Blue chips rise but overall stocks mixed
NEW YORK » Blue chip stocks rose yesterday as news of a potential big telecom deal involving Verizon pushed the Dow Jones industrials to a new record close, and put the index closer to 14,000. Overall, stocks traded were mixed as investors digested the market's huge gains of last week.
While broader market indexes showed slight declines, the notion of a Verizon deal appeared to inject Wall Street with fresh optimism and helped stocks mostly hold last week's sizable gains because buyout activity has been a big driver for the stock market in the past year.
Although Vodafone Group PLC denied a report by the Financial Times that it is weighing whether to make a huge $160 billion bid for Verizon Communications Inc., investors appeared undeterred. The report cautioned that Vodafone has yet to approach Verizon; a deal could give Vodafone full ownership of Verizon Wireless, which Vodafone and Verizon now own jointly.
"I think just the idea of the number floated -- $160 billion -- gets the juices running in the market again even after this big move," said Greg Church, chief investment officer of Church Capital Management in Yardley, Pa., referring to last week's gains. "It would be the biggest deal ever. People want to be at the party and they don't want miss it."
The Dow rose 43.73, or 0.31 percent, to 13,950.98 -- its 30th record close since the start of the year.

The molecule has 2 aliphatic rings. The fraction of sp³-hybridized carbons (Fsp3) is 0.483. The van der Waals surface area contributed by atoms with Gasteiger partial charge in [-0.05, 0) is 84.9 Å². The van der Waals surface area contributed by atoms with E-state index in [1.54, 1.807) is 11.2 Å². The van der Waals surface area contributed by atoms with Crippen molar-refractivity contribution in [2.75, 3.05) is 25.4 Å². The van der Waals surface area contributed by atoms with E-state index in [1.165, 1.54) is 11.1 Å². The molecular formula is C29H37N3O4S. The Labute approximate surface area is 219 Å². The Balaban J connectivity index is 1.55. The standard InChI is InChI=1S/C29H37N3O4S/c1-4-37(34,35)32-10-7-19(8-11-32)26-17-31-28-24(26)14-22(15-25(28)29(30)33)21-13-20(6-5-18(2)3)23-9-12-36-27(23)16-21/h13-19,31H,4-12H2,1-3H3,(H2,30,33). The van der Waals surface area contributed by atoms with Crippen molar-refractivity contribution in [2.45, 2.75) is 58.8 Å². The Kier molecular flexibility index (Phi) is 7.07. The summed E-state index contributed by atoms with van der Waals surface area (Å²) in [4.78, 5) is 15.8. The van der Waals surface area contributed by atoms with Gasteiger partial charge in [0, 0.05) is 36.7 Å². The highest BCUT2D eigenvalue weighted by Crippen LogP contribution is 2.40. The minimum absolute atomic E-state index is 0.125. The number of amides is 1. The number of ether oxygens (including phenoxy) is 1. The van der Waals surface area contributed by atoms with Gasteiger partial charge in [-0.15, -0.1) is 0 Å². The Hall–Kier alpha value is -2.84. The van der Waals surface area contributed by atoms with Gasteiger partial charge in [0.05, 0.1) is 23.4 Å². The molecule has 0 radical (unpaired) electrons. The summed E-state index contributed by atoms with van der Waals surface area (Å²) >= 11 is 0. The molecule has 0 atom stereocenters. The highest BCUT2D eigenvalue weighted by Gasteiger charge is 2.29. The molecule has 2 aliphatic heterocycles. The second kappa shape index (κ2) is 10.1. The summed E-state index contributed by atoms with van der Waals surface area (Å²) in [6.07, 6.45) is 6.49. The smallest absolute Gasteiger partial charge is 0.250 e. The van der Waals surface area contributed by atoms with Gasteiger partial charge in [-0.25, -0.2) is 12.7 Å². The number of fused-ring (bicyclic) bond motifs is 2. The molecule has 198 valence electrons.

Also helping the Dow, construction equipment maker Caterpillar Inc. hit a new high of $86.49, and closed at $85.90. United Technologies Corp., also a Dow component, hit a 52-week high of $76.98 before it closed at $76.67.
Broader stock indicators slipped lower yesterday. The Standard & Poor's 500 index slipped 2.98, or 0.19 percent, to 1,549.52. The S&P set a fresh trading high of 1,555.90, topping a high of 1,555.10 set Friday when the index surged past a trading high set in March 2000.
The Nasdaq composite index fell 9.67, or 0.36 percent, to 2,697.33.
The Russell 2000 index of smaller companies fell 7.30, or 0.85 percent, to 848.47.
Declining issues outnumbered advancers by about 2 to 1 on the New York Stock Exchange, where volume came to 1.37 billion shares.
Bonds rose yesterday, with the yield on the benchmark 10-year Treasury note falling to 5.04 percent from 5.10 percent late Friday.
Yesterday, light, sweet crude futures rose 22 cents to $74.15 on the New York Mercantile Exchange. Oil hadn't closed above that level since mid-August.
The dollar was mixed against other major currencies and continued to hover near its record lows against the euro. Gold prices fell.
Buyout news was responsible for moving a number of stocks yesterday. Verizon rose $1.00, or 2.4 percent, to $42.76. Vodafone fell 37 cents to $33.15.
Restaurant chain operator IHOP Corp. said it would acquire Applebee's International Inc. for about $1.9 billion. Applebee's rose 53 cents, or 2.2 percent, to $24.91, while IHOP jumped $4.99, or 8.9 percent, to $61.24.
In other corporate news yesterday, McDonald's Corp. rose 19 cents to $52.10 after predicting its second-quarter earnings before charges will top Wall Street's forecasts.